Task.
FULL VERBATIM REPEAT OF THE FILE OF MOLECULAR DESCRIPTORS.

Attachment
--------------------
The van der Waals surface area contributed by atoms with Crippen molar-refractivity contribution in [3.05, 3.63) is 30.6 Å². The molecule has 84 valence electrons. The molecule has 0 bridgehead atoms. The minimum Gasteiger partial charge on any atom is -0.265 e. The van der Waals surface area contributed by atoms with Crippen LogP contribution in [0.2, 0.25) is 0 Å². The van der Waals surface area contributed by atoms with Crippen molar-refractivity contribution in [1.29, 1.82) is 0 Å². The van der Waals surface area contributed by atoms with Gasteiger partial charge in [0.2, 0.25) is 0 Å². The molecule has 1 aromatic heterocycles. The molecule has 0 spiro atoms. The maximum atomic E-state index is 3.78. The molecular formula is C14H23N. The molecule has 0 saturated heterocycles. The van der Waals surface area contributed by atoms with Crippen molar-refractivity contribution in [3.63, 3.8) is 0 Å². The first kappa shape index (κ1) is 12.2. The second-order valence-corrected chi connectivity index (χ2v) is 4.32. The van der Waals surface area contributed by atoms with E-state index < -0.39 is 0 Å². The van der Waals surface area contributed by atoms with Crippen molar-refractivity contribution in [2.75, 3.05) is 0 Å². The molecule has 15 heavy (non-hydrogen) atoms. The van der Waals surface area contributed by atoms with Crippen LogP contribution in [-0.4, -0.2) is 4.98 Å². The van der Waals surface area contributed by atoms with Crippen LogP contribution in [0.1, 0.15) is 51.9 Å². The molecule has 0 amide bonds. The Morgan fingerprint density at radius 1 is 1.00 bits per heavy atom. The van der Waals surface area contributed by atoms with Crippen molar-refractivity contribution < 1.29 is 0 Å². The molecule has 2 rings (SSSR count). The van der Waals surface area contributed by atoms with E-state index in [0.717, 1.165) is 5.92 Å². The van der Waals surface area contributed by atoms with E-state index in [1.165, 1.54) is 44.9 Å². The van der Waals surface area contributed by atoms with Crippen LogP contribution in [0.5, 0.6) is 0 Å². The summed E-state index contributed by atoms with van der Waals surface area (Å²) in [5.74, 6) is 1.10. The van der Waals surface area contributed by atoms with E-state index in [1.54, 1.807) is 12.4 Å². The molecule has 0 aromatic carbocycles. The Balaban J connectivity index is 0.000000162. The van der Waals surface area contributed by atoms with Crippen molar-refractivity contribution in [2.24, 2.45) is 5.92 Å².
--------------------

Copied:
The van der Waals surface area contributed by atoms with Crippen molar-refractivity contribution in [3.05, 3.63) is 30.6 Å². The molecule has 84 valence electrons. The molecule has 0 bridgehead atoms. The minimum Gasteiger partial charge on any atom is -0.265 e. The van der Waals surface area contributed by atoms with Crippen LogP contribution in [0.2, 0.25) is 0 Å². The van der Waals surface area contributed by atoms with Crippen molar-refractivity contribution in [1.29, 1.82) is 0 Å². The van der Waals surface area contributed by atoms with Gasteiger partial charge in [0.2, 0.25) is 0 Å². The molecule has 1 aromatic heterocycles. The molecule has 0 spiro atoms. The maximum atomic E-state index is 3.78. The molecular formula is C14H23N. The molecule has 0 saturated heterocycles. The van der Waals surface area contributed by atoms with Crippen molar-refractivity contribution in [3.63, 3.8) is 0 Å². The first kappa shape index (κ1) is 12.2. The second-order valence-corrected chi connectivity index (χ2v) is 4.32. The van der Waals surface area contributed by atoms with E-state index < -0.39 is 0 Å². The van der Waals surface area contributed by atoms with Crippen molar-refractivity contribution in [2.75, 3.05) is 0 Å². The molecule has 15 heavy (non-hydrogen) atoms. The van der Waals surface area contributed by atoms with Crippen LogP contribution in [-0.4, -0.2) is 4.98 Å². The van der Waals surface area contributed by atoms with Crippen LogP contribution in [0.1, 0.15) is 51.9 Å². The molecule has 0 amide bonds. The Morgan fingerprint density at radius 1 is 1.00 bits per heavy atom. The van der Waals surface area contributed by atoms with Crippen molar-refractivity contribution < 1.29 is 0 Å². The molecule has 2 rings (SSSR count). The van der Waals surface area contributed by atoms with E-state index in [0.717, 1.165) is 5.92 Å². The van der Waals surface area contributed by atoms with E-state index in [1.165, 1.54) is 44.9 Å². The van der Waals surface area contributed by atoms with Crippen LogP contribution in [0.5, 0.6) is 0 Å². The summed E-state index contributed by atoms with van der Waals surface area (Å²) in [5.74, 6) is 1.10. The van der Waals surface area contributed by atoms with E-state index in [1.54, 1.807) is 12.4 Å². The molecule has 0 aromatic carbocycles. The Balaban J connectivity index is 0.000000162. The van der Waals surface area contributed by atoms with Crippen molar-refractivity contribution in [2.24, 2.45) is 5.92 Å².